James Cameron Reveals Leonardo DiCaprio and Kate Winslet Weren’t the First Choice for ‘Titanic’

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Titanic was released in 1997 and won 11 Academy Awards.

Visionary filmmaker James Cameron revealed surprising details about the making of the blockbuster film ‘Titanic’ in a recent video interview. The movie that will be released next month marks 25 years, said he almost didn’t cast Kate Winslet and Leonardo DiCaprio to play Jack Dawson and Rose DeWitt Bukater.

The filmmaker revealed in the interview with GQ that he initially thought of someone like Gwyneth Paltrow for Rose. He said that when Kate was suggested as an option, he feared she was too typecast. And if he chooses Kate for the part, it might seem like the “laziest casting in the world.”

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“I actually didn’t see Kate at first,” he said in the interview. “She’d done a few other period dramas as well, and she got a reputation as ‘Corset Kate’ doing period stuff.”

But shortly after meeting Kate, he thought she was “fantastic,” and the rest is history, of course.

Meanwhile, there were initially many hiccups with Leonardo DiCaprio. “There was a meeting with Leo and then there was a screen test with Leo,” Cameron said. “The meeting was funny because I’m sitting in my conference room waiting to meet an actor. And I look around and all the women in the whole office are in the meeting. They all wanted to meet Leo. It was hysterical.”

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He said the meeting went well and the actor charmed everyone. DiCaprio was asked back for a reading with Winslet. But it didn’t go that smoothly.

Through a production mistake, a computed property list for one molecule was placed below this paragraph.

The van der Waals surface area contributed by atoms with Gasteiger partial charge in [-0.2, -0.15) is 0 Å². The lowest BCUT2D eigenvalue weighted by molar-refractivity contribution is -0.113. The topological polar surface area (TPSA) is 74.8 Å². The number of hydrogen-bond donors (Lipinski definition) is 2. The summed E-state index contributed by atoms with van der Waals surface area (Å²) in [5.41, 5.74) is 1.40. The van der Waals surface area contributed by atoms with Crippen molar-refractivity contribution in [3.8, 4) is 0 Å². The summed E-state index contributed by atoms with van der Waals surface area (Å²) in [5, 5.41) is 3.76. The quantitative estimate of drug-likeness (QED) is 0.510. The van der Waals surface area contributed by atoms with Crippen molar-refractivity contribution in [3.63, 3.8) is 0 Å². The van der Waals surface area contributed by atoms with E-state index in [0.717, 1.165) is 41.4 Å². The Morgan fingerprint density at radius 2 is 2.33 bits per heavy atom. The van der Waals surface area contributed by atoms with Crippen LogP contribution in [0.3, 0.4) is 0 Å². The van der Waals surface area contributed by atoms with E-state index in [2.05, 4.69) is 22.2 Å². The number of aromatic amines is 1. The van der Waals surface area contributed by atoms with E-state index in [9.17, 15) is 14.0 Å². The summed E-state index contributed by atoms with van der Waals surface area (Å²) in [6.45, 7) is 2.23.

The filmmaker said the actor showed up at the audition with a diva-like attitude.

“So Leo came in – of course he put a spell on everyone, including myself,” Cameron explained. “And I said, ‘Okay, let’s see how your chemistry is with Kate.'”

The actor thought that meant meeting Kate again. But the filmmaker had called him to read lines together.

“And he said, ‘You mean I’m reading?’ And I said, “Yes.” He said, ‘Oh, I don’t read.'” The filmmaker then claimed to have reached out to the star and told him, “Well, thanks for stopping by.”

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“He said, ‘Wait, wait, wait. You mean if I don’t read I don’t get the part? Just like that?'” the director continued.

“And I said, ‘Oh, yeah. Come on. This is like a giant movie that’s going to take two years off my life…so I’m not going to make it up by making the wrong casting decision. So you’re going to read, or you won’t get the part.”

The actor gave his name and the filmmaker recalled how the actor “lighted up” and “became Jack.”

Titanic was released in 1997 and won 11 Academy Awards.

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